in mathematics of ﬁnance usually the compound amount formula with noninteger exponent is used instead of the formula of mixed interest. e. . t2 are the lengths of parts of the conversion period where simple interest is paid. • To simplify calculations. where t = t1 + N + t2 . amount at time t = 0 – rate of interest (in percent) – term. · qn pr = 100 1+i −1 ≈ 100(i−r) – real rate of interest considering a rate 1+r of inﬂation r Mixed. 33). i. . Kt = K0 (1 + i)t . d= Kt − K0 K1 − K0 = K1 Kt · t K0 (1 − d)n – (discount) rate of interest under anticipatice compounding – ﬁnal value – present value Kn = K0 = Kn (1 − d)n . partly simple and partly compound interest Kt = K0 (1 + it1 )(1 + i)N (1 + it2 ) – capital after time t • Here N denotes the integral number of conversion periods. and t1 . time – approximate formula for the time within which a capital doubles – ﬁnal value under changing rates of inpj terest pj . . . . . Anticipative interest (discount) In this case the rate of interest is determined as part of the ﬁnal value (◮ discount factor p. j = 1.34 Mathematics of Finance Basic formulas Kn = K0 · (1 + i)n = K0 · q n K0 = Kn Kn = n (1 + i)n q n – compound amount formula – present value at compound interest. n (with qj = 100 ) p = 100 n= Kn −1 K0 log Kn − log K0 log q 69 n≈ p Kn = K0 · q1 · q2 · .

. . .+ . + Kk − K0 + .m = K0 · 1 + im = ˆm = i i m m i n·m m – – amount after n years when interest rate is converted m times per year relative rate per period equivalent rate per period eﬀective rate of interest per year eﬀective rate of interest per year (in percent) √ 1+i−1 p m ) −1 100m – – – ieﬀ = (1 + im )m − 1 peﬀ = 100 (1 + • Instead of one year one can take any other period as the original one. . + t ln q q qk continuous compounding: tm = tm = ln(K1 + . compounding interest m times per year with the relative rate per period im leads to that (greater) ﬁnal value.Compound interest 35 More frequently compounding Kn. + Kk ) − ln K0 K1 Kk . . . • Compounding interest m times per year with the equivalent rate per period ˆm leads to the same ﬁnal value as compounding once per year with i the nominal rate i. where K0 = t1 + . + Kk has to be payed? K1 0 t1 K2 t2 .∞ = K0 · ei·n δ = ln(1 + i) i = eδ − 1 – – – amount at continuous compounding intensity of interest (equivalent to the interest rate i) nominal rate (equivalent to the intensity δ) Average date of payment Problem: At which date of payment tm equivalently the total debt K1 + K2 + . . which results when compounding once per year with the eﬀective rate ieﬀ .. Kk tk liabilities to pay simple interest: Kk K1 K1 + K2 + . Continuous compounding Kn. . .+ Kk e−δtk δ . . + Kk ) − ln K0 ... .. . where K0 = tm = i 1 + it1 1 + itk compound interest: ln(K1 + . where K0 = K1 e−δt1 +.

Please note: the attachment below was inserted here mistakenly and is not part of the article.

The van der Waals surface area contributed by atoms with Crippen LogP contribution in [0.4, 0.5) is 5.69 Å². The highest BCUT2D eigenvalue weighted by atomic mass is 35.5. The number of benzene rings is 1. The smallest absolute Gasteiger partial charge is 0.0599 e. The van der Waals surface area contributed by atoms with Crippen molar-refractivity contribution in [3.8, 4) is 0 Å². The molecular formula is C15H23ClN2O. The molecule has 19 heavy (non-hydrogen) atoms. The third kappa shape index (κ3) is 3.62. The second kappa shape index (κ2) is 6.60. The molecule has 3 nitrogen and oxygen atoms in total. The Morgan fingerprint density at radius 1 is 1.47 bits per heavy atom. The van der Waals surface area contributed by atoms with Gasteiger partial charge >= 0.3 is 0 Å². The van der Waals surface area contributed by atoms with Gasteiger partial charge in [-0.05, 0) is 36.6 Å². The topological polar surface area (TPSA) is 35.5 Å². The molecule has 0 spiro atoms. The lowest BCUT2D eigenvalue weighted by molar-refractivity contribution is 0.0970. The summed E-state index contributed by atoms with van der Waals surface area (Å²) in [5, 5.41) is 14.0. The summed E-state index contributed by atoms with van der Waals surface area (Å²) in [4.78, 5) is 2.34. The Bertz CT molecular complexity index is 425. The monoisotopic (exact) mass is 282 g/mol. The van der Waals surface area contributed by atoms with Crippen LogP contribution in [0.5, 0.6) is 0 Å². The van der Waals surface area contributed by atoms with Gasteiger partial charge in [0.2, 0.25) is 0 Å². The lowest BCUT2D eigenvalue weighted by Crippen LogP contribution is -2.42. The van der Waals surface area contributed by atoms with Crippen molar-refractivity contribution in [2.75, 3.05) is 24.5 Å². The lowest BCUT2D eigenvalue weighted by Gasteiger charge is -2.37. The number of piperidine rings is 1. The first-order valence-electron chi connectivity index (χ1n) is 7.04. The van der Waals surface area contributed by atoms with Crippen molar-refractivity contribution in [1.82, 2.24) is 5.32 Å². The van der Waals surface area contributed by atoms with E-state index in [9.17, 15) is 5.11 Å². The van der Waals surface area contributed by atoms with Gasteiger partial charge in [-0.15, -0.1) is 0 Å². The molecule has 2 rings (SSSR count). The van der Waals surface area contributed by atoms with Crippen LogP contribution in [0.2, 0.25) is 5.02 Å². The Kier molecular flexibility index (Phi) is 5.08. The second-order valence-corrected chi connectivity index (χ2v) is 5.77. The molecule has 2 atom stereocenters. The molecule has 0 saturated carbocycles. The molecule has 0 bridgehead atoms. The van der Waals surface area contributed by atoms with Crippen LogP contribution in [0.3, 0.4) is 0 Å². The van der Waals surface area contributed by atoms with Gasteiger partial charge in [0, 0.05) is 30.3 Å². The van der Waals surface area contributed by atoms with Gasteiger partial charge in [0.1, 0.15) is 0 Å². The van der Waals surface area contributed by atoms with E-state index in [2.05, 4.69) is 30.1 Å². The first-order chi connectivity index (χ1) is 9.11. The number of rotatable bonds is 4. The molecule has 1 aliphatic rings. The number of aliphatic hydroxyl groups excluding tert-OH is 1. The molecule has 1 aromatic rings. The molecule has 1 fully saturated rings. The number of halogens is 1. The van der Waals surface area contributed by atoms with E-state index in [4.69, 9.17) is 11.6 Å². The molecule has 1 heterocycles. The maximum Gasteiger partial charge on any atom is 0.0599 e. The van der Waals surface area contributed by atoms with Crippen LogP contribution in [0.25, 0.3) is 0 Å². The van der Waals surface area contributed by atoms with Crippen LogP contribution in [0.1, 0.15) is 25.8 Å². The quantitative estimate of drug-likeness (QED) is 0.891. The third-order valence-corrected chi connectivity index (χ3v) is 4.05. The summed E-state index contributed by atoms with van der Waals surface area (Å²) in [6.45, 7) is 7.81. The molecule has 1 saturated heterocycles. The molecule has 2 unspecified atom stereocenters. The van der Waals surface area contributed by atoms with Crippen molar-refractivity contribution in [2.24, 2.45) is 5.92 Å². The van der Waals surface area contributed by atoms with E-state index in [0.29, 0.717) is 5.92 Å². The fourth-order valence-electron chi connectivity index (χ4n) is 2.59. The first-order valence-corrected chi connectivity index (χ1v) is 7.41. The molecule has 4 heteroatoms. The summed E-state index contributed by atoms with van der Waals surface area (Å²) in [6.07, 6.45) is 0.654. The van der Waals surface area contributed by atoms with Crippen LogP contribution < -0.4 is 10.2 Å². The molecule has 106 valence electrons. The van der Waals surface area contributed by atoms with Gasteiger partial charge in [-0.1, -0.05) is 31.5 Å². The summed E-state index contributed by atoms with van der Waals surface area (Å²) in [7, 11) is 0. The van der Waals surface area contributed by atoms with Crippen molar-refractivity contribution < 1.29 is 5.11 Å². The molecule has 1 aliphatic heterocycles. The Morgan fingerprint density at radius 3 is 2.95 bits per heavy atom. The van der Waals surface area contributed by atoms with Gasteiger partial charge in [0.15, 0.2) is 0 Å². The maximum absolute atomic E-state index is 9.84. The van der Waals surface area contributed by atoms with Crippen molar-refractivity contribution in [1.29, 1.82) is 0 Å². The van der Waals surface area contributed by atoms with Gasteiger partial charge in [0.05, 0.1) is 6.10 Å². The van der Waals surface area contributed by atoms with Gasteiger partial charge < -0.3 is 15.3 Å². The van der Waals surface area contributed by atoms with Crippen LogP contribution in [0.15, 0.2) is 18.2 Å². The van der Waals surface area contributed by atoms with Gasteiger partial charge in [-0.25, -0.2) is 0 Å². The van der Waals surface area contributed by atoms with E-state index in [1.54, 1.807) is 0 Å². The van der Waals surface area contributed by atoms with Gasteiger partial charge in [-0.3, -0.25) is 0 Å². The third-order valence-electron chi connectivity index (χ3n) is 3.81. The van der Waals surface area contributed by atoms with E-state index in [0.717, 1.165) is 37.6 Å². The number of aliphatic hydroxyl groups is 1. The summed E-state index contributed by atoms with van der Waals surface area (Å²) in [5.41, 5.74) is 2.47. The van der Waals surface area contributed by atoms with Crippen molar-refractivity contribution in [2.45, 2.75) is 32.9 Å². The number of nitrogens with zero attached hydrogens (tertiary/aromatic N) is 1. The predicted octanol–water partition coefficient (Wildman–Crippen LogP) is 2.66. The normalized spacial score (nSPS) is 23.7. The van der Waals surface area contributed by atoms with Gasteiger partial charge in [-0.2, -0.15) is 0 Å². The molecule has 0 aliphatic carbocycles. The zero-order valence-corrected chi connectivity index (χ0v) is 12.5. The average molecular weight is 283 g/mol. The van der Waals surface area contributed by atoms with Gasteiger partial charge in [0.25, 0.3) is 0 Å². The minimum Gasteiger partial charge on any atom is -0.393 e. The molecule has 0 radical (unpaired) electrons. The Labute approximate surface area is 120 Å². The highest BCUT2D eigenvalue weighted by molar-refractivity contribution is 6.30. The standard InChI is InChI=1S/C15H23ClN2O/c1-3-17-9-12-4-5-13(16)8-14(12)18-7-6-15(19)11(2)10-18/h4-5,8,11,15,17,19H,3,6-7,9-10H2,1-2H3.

so with respect to R one always has to use formulas belonging to ordinary annuities. . size of each payment p accumulation factor: q = 1 + 100 Basic formulas Basic assumption: Conversion and rent periods are equal to each other. payments at the beginning of each period present value of a perpetuity. due Fn = R · q · qn − 1 q−1 qn − 1 R due Pn = n−1 · q q−1 qn − 1 ord Fn = R · q−1 R qn − 1 ord Pn = n · q q−1 Rq due P∞ = q−1 ord P∞ = – – – – – amount of an annuity due. These 2 amounts R arise at the end of the conversion period. interest used as earned – term R q−1 – n= R 1 ord q − 1 + 1 = 1 · log · log Fn · ord (q − 1) log q R log q R − Pn Factors describing the amount of 1 per period amount of 1 per period present worth of 1 per period due qn − 1 sn | = q · ¨ q−1 an | = ¨ ordinary qn − 1 sn | = q−1 an | = qn − 1 q n−1 (q − 1) qn − 1 q n (q − 1) Conversion period > rent period If m periodic payments (rents) are made per conversion period. resp. ﬁnal value present value of an annuity due amount of an ordinary annuity.36 Mathematics of Finance Annuities Notations p n R q – – – – rate of interest term. ﬁnal value present value of an ordinary annuity present value of a perpetuity. number of payment intervals or rent periods periodic rent. then in the above formulas the payments R are to be understood as R = r m + m+1 · i 2 (annuities due) and R = r m + m−1 · i (ordinary annuities).